Earlier this week, New York City’s Jacob K. Javits Center played host to a convergence of two trade shows, as both the 107th American International Toy Fair and Engage! Expo welcomed a diverse group of exhibitors and speakers. For certain attendees, the pairing of Toy Fair with the Engage! Expo, a conference that focused primarily on virtual goods, might have at first seemed somewhat out-of-place. Beyond the giant stuffed animals, puzzle games, and highly popular robotic hamsters that populated much of Toy Fair, Engage! showcased leading entrepreneurs in the new digital retail phenomenon – the virtual goods industry.
As reported by Inside Network and covered here on TriplePointPR.com, this year, the virtual goods industry is projected to drive $1.6 billion in revenue in the U.S. alone. While the ability to purchase virtual goods has existed in online communities for quite some time now, the phenomenon that is social gaming hasushered in a brand new audience for microtransaction purchases – the general consumer.
While traditional retailers and toymakers struggle to survive the stormy and rather unpredictable economic recession, the virtual goods industry is booming. Selling non-physical items, the providers of virtual goods have seen just as much (and presumably more) success than long time brands and veterans of the physical toy industry present at the Javits Center this week. The reason for such success is simple – the provider of the virtual good, which can be looked upon as a modern toy manufacturer, is smarter and armed with more consumer information than the producer of the antiquated physical retail toy.
The virtual goods market has thrived by directly connecting with its consumer base. Virtual goods producers, including social gaming developers and publishers like Zynga, Playfish and Playdom, can maximize their revenue by implementing virtual economy currency platforms that help control and manage their in-game monetization systems. Going beyond the incorporation of the basic economic principles of supply and demand and scarcity, virtual goods providers are able to quickly learn valuable information about their consumers in ways physical retailers simply cannot.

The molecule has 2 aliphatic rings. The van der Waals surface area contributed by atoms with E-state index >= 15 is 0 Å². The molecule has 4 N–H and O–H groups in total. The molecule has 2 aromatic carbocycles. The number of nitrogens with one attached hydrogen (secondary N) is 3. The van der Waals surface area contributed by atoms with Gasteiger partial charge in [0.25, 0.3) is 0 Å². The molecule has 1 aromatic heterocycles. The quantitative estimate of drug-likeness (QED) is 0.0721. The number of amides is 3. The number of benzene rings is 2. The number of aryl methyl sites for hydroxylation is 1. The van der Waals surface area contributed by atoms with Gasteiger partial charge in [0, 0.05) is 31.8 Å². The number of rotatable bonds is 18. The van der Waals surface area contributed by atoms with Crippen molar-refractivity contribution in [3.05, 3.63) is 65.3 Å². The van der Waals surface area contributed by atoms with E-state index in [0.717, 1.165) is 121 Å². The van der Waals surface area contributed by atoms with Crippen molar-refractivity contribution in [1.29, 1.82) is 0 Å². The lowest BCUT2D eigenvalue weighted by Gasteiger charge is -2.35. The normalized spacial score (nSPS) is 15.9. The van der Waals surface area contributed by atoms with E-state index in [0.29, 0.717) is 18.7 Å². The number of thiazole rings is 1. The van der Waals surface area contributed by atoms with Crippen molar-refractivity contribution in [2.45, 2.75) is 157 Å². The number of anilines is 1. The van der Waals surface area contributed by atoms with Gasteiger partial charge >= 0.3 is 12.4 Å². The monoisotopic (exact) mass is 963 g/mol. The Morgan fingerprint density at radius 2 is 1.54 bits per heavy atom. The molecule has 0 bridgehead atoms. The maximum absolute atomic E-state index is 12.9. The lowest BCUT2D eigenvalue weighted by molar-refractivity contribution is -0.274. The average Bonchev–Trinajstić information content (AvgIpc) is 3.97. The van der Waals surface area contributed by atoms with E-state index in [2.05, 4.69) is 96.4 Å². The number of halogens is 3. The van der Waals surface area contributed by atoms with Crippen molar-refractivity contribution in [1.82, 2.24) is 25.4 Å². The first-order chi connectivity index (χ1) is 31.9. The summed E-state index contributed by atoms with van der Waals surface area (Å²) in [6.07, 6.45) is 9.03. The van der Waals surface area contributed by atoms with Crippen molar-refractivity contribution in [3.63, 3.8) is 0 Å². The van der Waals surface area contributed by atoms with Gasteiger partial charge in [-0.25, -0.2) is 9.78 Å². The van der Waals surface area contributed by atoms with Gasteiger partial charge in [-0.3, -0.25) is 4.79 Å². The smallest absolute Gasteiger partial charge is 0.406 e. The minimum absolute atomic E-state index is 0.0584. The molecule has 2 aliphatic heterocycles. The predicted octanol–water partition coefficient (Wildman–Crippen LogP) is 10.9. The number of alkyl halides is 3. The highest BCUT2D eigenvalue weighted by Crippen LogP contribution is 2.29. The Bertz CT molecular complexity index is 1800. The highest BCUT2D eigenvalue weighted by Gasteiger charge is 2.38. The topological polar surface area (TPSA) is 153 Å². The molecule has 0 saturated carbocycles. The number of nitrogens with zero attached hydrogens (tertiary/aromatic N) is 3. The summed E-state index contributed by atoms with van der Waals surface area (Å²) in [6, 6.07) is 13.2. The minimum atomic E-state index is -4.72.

As part of the “Getting Paid: Payment Systems That Power Virtual Goods” panel at Engage!, Social Gold’s Mike Haswell elaborated on the advantages of implementing virtual currency payments systems, such as the product offered by Social Gold, to virtual goods producers. Haswell and his fellow panel members noted that through the creation of strong databases of consumer information and the in-depth monitoring and reporting of spending habits, data mined by virtual payments enablers offers virtual goods producers with instant feedback on how to effectively manage and maximize revenue in their virtual economies.
By knowing how much a consumer spends on virtual goods within a social game (commonly referred to as “average revenue per user” or “ARPU”), which items are selling particularly well at different price points and during various time periods (holidays in particular), and how these goods are selling in specific geographic locations through methods such as geotargeting, virtual good producers have an enormous advantage over retail toy manufacturers, who must wait for such data to come in over much longer periods of time. With an arsenal of information readily at bay, virtual goods providers can quickly adjust items found in their in-game economies to ensure efficiency and growth.
While there will always be room on the major retailer’s shelf for the physical toy, the virtual good is quickly establishing itself as the faster, better, stronger option for entertainment in the digital age of retail.
- Virtual Goods Generate 1.6 Billion – New Payments Solutions Make It Even Easier to Purchase Goods
- Social Gold Drives Repeat Purchases of Virtual Goods
- Selling the Farm: Virtual Goods Summit 2009
- Virtual Goods Summit 2009: Keeping Up with the Joneses in a Virtual World
- Talking Virtual Goods and Emerging Revenue Recognition Models with Mick Bobroff of Ernst & Young LLP